If you’re in Japan too early for the sakura (cherry blossoms), ume (plum blossoms) are a beautiful alternative.
Unlike sakura, plum blossoms emit a beautiful floral scent, and consist of a dazzling variety of colours, from white to the brightest, deepest pink. You can sample traditional Japanese festival food at the park, one of the few circumstances in which Japan has a vibrant street food culture. Plum blossom flavoured ice-cream is a must here, as is ume flavoured salt, umeboshi (traditional pickled Japanese plums) and some of the best crafted umeshu (plum wine) in Japan.
Another favourite activity among the locals at this festival is participating in a traditional Japanese tea ceremony. Unlike most tea ceremonies, rather than having it be performed indoors, this one is outside amongst the blossoms, and the ceremony is free.
Just north of Mito is Hitachi, and on the Suigen Line from Mito Station lies Hitachino Nest, a craft beer and sake brewery that offers personalised tours in English. Beer is one of the most popular drinks in Japan, and craft brewing is an industry that’s had a massive surge in popularity in recent years. Hitachino Nest Beer is a brand of craft beer and sake that’s become steadily more popular, it is now sold internationally and holds its own against more well-known international brands. You can book a tour at the brewery for a glimpse into modern beer crafting in Japan. The tour includes a delicious traditional soba and tempura lunch, a beer tasting and the chance to buy special brews that are only available at their launch store.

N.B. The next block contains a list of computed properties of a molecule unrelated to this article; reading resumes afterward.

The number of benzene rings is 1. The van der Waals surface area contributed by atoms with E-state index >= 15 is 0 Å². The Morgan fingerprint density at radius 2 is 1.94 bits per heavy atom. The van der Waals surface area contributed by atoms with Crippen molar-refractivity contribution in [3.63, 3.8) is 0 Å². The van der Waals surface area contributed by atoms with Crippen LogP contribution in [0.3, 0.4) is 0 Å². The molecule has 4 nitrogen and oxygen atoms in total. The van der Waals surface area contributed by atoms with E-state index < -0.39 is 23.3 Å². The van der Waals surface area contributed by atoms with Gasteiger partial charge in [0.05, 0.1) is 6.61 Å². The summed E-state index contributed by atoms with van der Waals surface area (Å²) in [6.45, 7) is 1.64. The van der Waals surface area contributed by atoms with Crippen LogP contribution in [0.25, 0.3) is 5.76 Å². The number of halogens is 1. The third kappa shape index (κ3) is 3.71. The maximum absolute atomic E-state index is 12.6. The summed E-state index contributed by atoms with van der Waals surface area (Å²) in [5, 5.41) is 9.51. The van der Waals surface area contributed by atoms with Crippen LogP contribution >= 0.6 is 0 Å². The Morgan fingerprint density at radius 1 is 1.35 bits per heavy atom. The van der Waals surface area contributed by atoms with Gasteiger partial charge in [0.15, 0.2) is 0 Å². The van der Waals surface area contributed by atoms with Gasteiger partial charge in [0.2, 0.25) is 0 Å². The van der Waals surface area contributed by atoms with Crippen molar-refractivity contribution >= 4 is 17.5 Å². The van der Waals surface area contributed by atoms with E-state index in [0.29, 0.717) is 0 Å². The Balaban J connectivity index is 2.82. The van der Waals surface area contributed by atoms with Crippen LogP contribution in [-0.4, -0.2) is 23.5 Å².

See no evil in Tochigi Prefecture
Utsunomiya is the capital of Tochigi Prefecture, and is a city that’s well regarded throughout Japan for its gyoza (Japanese-style pork and chive dumplings). Gyoza is available at nearly every izakaya and ramen shop, so why would this be worth mentioning? The appeal of eating gyoza from Utsunomiya is that there are so many family run restaurants that specialise in gyoza, to the point that its what the city is renowned for.